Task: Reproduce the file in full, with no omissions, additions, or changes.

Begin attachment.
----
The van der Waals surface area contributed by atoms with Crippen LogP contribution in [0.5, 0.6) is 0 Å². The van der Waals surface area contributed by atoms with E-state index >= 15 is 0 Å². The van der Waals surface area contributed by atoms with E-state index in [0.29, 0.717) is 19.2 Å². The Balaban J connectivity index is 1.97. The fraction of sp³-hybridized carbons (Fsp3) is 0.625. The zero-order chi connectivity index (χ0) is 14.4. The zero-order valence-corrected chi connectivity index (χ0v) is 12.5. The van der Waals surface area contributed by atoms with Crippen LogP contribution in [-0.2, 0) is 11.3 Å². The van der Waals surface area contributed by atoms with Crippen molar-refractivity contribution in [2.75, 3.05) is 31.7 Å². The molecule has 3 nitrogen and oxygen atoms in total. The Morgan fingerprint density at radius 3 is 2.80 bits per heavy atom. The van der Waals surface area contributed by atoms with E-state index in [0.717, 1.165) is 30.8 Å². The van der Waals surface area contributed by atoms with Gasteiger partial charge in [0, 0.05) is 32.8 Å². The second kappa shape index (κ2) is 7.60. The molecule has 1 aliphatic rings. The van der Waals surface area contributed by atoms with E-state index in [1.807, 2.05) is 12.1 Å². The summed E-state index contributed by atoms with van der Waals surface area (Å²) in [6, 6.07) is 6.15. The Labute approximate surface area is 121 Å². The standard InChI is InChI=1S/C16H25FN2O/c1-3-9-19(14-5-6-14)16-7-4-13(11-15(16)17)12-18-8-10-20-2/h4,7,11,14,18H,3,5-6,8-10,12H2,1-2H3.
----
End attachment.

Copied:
The van der Waals surface area contributed by atoms with Crippen LogP contribution in [0.5, 0.6) is 0 Å². The van der Waals surface area contributed by atoms with E-state index >= 15 is 0 Å². The van der Waals surface area contributed by atoms with E-state index in [0.29, 0.717) is 19.2 Å². The Balaban J connectivity index is 1.97. The fraction of sp³-hybridized carbons (Fsp3) is 0.625. The zero-order chi connectivity index (χ0) is 14.4. The zero-order valence-corrected chi connectivity index (χ0v) is 12.5. The van der Waals surface area contributed by atoms with Crippen LogP contribution in [-0.2, 0) is 11.3 Å². The van der Waals surface area contributed by atoms with Crippen molar-refractivity contribution in [2.75, 3.05) is 31.7 Å². The molecule has 3 nitrogen and oxygen atoms in total. The Morgan fingerprint density at radius 3 is 2.80 bits per heavy atom. The van der Waals surface area contributed by atoms with E-state index in [0.717, 1.165) is 30.8 Å². The van der Waals surface area contributed by atoms with Gasteiger partial charge in [0, 0.05) is 32.8 Å². The second kappa shape index (κ2) is 7.60. The molecule has 1 aliphatic rings. The van der Waals surface area contributed by atoms with E-state index in [1.807, 2.05) is 12.1 Å². The summed E-state index contributed by atoms with van der Waals surface area (Å²) in [6, 6.07) is 6.15. The Labute approximate surface area is 121 Å². The standard InChI is InChI=1S/C16H25FN2O/c1-3-9-19(14-5-6-14)16-7-4-13(11-15(16)17)12-18-8-10-20-2/h4,7,11,14,18H,3,5-6,8-10,12H2,1-2H3.